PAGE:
New York. “It’s Great to Be Alive may not be the nuttiest Hollywood musical of 1933—a year that brought the Marx Brothers’ Duck Soup—but it’s surely the only one to end with a production number in which the women of Cuba, the Netherlands and Czechoslovakia compete for the affections of the last man on earth,” writes J. Hoberman in the New York Times. Alfred Werker’s newly restored feature screens at MoMA tomorrow and on Wednesday, and in between, on Tuesday, MoMA presents J. G. Blystone’s The Last Man on Earth (1924), a film Hoberman finds “less decorous and more suggestive of changing social norms.”
Also on Tuesday, Light Industry presents The Film Sense and the Painting Sense, two back-to-back programs of films by Maya Deren, Stan Brakhage, and Jean Cocteau, among others. As curator Ann Reynolds notes, the evening takes its name from an essay in which critic Parker Tyler (1904–1974) “calls particular attention to how certain filmmakers exploit the formal limits of the camera image’s flat rectangular surface and framing edge in a manner similar to painting to produce images of the moving body that articulate a new space of creative imagination and new ways of seeing, feeling, and being in the world at large.”
“Starting Wednesday, July 12, the Metrograph mounts a rewarding slate of films from the Swiss director Alain Tanner, whose ’70s pictures delighted New York cinephiles by proving, among other things, that self-consciousness and engaging narrative weren’t mutually exclusive,” writes Glenn Kenny in the New York Times.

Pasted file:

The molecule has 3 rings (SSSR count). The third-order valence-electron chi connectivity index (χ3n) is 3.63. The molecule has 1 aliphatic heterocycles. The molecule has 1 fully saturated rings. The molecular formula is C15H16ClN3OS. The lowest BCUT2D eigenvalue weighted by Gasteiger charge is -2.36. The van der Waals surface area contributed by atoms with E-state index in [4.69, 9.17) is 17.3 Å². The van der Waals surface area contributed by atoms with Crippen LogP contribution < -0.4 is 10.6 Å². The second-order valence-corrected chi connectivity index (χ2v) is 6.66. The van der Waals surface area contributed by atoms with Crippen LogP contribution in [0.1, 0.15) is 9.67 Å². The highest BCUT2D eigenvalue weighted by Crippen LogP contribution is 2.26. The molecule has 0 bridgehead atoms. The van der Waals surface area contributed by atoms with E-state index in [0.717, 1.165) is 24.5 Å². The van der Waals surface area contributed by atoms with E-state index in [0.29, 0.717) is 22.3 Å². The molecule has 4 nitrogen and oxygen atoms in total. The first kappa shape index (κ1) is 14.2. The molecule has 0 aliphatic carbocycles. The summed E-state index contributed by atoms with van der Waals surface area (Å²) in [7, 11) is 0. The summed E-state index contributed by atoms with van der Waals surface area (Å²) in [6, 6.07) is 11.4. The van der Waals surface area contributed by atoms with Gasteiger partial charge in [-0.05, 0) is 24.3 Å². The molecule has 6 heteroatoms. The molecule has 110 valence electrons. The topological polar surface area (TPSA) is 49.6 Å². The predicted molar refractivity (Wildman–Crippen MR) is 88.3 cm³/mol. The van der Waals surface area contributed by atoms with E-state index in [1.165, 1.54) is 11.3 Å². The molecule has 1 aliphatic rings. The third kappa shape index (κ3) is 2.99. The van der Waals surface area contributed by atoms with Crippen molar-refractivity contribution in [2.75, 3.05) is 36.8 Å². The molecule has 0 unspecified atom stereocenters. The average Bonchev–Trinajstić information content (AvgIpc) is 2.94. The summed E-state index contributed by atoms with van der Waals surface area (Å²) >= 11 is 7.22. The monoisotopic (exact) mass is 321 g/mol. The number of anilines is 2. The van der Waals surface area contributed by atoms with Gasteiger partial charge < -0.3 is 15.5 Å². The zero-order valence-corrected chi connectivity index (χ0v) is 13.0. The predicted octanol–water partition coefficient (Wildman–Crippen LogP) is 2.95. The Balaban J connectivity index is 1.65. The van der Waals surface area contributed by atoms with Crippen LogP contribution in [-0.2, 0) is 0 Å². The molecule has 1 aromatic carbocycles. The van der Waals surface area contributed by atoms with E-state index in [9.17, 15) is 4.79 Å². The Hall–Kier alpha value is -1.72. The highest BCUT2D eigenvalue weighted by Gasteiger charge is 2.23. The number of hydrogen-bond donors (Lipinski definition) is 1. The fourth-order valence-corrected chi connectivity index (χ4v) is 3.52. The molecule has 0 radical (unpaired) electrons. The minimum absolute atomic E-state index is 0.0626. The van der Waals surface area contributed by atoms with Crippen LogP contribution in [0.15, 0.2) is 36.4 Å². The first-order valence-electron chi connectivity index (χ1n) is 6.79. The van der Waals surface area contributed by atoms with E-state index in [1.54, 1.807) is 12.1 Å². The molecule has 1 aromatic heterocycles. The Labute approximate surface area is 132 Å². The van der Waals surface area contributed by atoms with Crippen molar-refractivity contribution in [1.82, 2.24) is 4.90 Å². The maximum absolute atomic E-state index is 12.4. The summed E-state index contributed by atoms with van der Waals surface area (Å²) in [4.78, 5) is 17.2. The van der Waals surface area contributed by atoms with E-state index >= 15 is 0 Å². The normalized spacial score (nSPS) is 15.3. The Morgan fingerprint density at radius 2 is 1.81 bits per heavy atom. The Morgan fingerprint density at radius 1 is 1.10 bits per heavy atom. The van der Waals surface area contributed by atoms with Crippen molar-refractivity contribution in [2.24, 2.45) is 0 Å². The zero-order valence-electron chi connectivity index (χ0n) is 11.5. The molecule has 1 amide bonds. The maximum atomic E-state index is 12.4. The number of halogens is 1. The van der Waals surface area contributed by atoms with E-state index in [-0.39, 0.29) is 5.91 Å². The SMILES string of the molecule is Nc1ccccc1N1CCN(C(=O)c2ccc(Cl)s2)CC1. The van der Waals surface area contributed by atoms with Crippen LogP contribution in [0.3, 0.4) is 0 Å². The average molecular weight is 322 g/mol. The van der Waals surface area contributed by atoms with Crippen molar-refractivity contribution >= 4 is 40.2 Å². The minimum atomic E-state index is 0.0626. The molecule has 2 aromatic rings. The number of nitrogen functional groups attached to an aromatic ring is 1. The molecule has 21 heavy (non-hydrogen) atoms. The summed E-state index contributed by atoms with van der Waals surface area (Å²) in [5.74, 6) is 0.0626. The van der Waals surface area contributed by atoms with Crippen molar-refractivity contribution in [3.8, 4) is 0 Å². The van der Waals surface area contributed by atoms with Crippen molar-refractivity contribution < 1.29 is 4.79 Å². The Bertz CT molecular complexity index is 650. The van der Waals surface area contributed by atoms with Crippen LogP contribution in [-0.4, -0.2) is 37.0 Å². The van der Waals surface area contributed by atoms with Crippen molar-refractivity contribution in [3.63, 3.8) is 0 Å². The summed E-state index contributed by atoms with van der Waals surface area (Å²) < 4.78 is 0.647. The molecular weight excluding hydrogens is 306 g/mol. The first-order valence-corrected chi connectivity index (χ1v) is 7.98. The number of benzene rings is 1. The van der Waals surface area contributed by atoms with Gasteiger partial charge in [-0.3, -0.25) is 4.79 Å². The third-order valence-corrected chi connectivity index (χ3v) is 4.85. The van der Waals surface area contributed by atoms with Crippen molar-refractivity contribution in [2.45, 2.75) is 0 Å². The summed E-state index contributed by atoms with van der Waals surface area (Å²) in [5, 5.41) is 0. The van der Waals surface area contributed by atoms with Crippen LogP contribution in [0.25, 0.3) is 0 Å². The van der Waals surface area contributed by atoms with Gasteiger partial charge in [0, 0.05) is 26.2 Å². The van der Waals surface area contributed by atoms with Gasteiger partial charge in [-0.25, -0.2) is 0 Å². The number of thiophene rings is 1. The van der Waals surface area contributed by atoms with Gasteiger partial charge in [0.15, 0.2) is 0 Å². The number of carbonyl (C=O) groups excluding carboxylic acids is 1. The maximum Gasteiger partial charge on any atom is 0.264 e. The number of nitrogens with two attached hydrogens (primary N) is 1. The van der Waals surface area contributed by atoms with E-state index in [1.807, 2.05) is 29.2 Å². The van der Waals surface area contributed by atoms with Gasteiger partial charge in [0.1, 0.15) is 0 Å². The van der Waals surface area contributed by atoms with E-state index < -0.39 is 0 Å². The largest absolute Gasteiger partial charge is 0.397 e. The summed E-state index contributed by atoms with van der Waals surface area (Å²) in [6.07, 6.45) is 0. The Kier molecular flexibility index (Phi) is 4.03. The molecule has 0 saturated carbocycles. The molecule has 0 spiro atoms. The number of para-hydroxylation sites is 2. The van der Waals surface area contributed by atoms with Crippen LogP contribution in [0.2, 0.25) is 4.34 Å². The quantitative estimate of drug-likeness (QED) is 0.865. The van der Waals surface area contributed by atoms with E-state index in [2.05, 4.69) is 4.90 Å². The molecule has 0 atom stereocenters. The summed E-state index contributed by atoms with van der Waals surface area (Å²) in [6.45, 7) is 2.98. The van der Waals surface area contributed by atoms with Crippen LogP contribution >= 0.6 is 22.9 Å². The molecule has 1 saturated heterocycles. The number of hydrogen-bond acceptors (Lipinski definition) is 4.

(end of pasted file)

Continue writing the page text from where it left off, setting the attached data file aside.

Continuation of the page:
Also at the Metrograph, and also starting Wednesday: In Chris Marker’s Studio, a series occasioned by the publication of a new book by photographer Adam Bartos, Studio: Remembering Chris Marker. On Friday, Bartos, writer Susan Howe, filmmaker Michael Almereyda, and writer Ben Lerner will take part in a panel discussion.
No Maps on My Taps (1982) and About Tap (1985) are at the Quad through Thursday. “The tap legends in George T. Nierenberg’s jubilant pair of documentaries will make both dance enthusiasts and skeptics see the form in an entirely new light,” write Erica Gold and Tanya Goldman at Screen Slate.
Los Angeles. Dennis Hopper: The Lost Album is an exhibition of photographs on view at Kohn Gallery through September 1. “With his trusty Nikon slung around his neck, Hopper spent his 20s capturing images of 1960s Hollywood, Harlem, Tijuana and Selma, Alabama,” writes Catherine Womack in the LA Weekly. “He knew he was living through a unique time, and he wanted to document it.”
Toronto. Jean-Pierre Melville’s Two Men in Manhattan (1959), screening this evening at the TIFF Bell Lightbox as part of Army of Shadows: The Films of Jean-Pierre Melville, is “an American-set ‘mid-career’ work for the French director that was not so much an international co-production but rather outright fish-out-of-water story,” writes Ethan Vestby at the Film Stage. “The films comes off as somewhat of a noir fantasia in its contrasting of documentary-like hand held shots of New York with baroque interiors shot back in a French studio, which range from Capitol Records to Broadway or even ostensibly modest spaces still art-directed to a high degree.”
Paris. The Cinémathèque française’s Vittorio Cottafavi series runs from Wednesday through July 30.
Marseille. Roger Corman, Mathieu Amalric, Jean-Pierre Léaud, Claire Atherton, Rita Azevedo Gomes, and Éric Baudelaire will be among the filmmakers and cinephiles attending the twenty-eighth edition of the FIDMarseille, opening on Tuesday and running through July 17.
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